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Case Report: Painful Peripheral Neuropathy Following Treatment With Docetaxel for Breast Cancer

Meredith A. Wampler
Deborah Hamolsky
Kate Hamel
Michelle Melisko
Kimberly S. Topp
CJON 2005, 9(2), 189-193 DOI: 10.1188/05.CJON.189-193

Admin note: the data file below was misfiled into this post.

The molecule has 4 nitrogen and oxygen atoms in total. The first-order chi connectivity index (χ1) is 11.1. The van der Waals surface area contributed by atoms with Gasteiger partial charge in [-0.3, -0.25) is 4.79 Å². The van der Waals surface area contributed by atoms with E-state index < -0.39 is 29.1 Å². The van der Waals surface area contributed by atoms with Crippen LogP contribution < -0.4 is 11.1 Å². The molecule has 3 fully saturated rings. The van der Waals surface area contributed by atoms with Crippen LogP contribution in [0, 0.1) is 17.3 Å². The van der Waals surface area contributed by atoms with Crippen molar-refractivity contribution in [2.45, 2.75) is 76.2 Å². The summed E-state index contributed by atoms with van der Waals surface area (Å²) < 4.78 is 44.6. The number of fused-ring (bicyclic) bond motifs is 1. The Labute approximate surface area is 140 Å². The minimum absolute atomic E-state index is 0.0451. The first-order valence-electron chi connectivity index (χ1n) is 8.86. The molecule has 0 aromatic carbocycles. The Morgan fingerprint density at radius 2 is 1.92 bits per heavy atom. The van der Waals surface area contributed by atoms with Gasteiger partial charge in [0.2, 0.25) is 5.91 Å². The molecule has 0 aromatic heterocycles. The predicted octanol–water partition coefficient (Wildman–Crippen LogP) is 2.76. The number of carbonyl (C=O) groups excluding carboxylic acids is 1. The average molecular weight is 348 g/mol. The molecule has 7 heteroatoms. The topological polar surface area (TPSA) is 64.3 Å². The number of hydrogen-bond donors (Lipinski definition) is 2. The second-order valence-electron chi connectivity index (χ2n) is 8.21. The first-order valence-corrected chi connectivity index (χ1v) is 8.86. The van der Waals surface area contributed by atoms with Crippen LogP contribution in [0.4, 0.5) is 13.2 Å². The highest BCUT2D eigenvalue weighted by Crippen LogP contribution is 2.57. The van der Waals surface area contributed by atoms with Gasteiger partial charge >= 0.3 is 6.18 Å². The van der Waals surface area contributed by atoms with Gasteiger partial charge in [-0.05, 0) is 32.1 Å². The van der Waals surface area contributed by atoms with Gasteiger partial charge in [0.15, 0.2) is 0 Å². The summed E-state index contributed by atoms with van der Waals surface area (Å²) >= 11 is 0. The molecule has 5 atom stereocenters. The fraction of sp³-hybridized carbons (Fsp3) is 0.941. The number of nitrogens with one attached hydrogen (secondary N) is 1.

Peripheral neuropathy is a common side effect of many chemotherapy agents. As many as 60% of patients receiving taxane therapy report symptoms such as numbness, tingling, burning, pain, and, in severe cases, weakness in a stocking and glove pattern. These symptoms are associated with problems in physical mobility and decreased quality of life, yet few articles in the literature discuss collaborative interdisciplinary assessment and treatment of this population. this article describes the care of a patient with diabetes and docetaxel-induced, painful peripheral neuropathy by a multidisciplinary team of nurses, physician, and physical therapists. Because nurses are often the first clinicians to recognize symptoms of chemotherapy-induced peripheral neuropathy, they provide the essential coordination of care by appropriate medical and rehabilitative services. This case also raises important questions about the relationship between diabetes mellitus and persistent, painful peripheral neuropathy.

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